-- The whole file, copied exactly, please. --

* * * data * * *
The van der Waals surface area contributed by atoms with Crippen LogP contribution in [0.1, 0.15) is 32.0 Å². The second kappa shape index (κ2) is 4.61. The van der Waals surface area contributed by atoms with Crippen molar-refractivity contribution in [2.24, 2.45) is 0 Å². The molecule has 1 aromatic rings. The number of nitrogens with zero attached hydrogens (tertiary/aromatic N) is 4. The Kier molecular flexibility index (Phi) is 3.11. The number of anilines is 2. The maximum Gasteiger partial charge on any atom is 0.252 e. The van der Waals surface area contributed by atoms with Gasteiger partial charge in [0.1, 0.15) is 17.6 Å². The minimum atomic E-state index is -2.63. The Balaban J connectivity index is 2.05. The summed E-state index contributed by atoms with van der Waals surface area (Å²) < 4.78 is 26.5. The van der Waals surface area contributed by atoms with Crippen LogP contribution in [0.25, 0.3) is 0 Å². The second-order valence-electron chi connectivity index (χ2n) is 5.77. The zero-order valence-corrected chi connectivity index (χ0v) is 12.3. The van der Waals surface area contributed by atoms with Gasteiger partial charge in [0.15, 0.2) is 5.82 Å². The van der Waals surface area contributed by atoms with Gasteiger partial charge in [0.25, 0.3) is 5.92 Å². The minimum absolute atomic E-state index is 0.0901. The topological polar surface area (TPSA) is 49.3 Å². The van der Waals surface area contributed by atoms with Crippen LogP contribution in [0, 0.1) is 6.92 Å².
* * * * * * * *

The van der Waals surface area contributed by atoms with Crippen LogP contribution in [0.1, 0.15) is 32.0 Å². The second kappa shape index (κ2) is 4.61. The van der Waals surface area contributed by atoms with Crippen molar-refractivity contribution in [2.24, 2.45) is 0 Å². The molecule has 1 aromatic rings. The number of nitrogens with zero attached hydrogens (tertiary/aromatic N) is 4. The Kier molecular flexibility index (Phi) is 3.11. The number of anilines is 2. The maximum Gasteiger partial charge on any atom is 0.252 e. The van der Waals surface area contributed by atoms with Gasteiger partial charge in [0.1, 0.15) is 17.6 Å². The minimum atomic E-state index is -2.63. The Balaban J connectivity index is 2.05. The summed E-state index contributed by atoms with van der Waals surface area (Å²) < 4.78 is 26.5. The van der Waals surface area contributed by atoms with Crippen LogP contribution in [0.25, 0.3) is 0 Å². The second-order valence-electron chi connectivity index (χ2n) is 5.77. The zero-order valence-corrected chi connectivity index (χ0v) is 12.3. The van der Waals surface area contributed by atoms with Gasteiger partial charge in [0.15, 0.2) is 5.82 Å². The van der Waals surface area contributed by atoms with Gasteiger partial charge in [0.25, 0.3) is 5.92 Å². The minimum absolute atomic E-state index is 0.0901. The topological polar surface area (TPSA) is 49.3 Å². The van der Waals surface area contributed by atoms with Crippen LogP contribution in [0, 0.1) is 6.92 Å².